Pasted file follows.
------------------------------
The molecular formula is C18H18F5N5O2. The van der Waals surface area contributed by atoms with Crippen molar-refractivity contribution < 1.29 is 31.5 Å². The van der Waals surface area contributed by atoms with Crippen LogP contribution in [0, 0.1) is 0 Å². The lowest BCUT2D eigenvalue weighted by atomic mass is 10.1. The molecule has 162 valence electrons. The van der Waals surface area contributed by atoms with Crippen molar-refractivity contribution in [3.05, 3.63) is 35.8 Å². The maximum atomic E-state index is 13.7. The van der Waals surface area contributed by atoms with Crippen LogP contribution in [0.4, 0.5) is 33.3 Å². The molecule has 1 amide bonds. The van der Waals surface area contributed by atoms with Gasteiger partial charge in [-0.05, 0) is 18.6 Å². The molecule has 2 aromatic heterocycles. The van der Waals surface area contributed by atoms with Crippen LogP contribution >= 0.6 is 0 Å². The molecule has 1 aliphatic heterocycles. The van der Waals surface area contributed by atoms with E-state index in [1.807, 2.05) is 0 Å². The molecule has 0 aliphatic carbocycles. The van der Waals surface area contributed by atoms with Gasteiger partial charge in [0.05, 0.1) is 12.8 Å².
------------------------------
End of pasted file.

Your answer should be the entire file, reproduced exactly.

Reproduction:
The molecular formula is C18H18F5N5O2. The van der Waals surface area contributed by atoms with Crippen molar-refractivity contribution < 1.29 is 31.5 Å². The van der Waals surface area contributed by atoms with Crippen LogP contribution in [0, 0.1) is 0 Å². The lowest BCUT2D eigenvalue weighted by atomic mass is 10.1. The molecule has 162 valence electrons. The van der Waals surface area contributed by atoms with Crippen molar-refractivity contribution in [3.05, 3.63) is 35.8 Å². The maximum atomic E-state index is 13.7. The van der Waals surface area contributed by atoms with Crippen LogP contribution in [0.4, 0.5) is 33.3 Å². The molecule has 1 amide bonds. The van der Waals surface area contributed by atoms with Gasteiger partial charge in [-0.05, 0) is 18.6 Å². The molecule has 2 aromatic heterocycles. The van der Waals surface area contributed by atoms with Crippen LogP contribution >= 0.6 is 0 Å². The molecule has 1 aliphatic heterocycles. The van der Waals surface area contributed by atoms with E-state index in [1.807, 2.05) is 0 Å². The molecule has 0 aliphatic carbocycles. The van der Waals surface area contributed by atoms with Gasteiger partial charge in [0.05, 0.1) is 12.8 Å².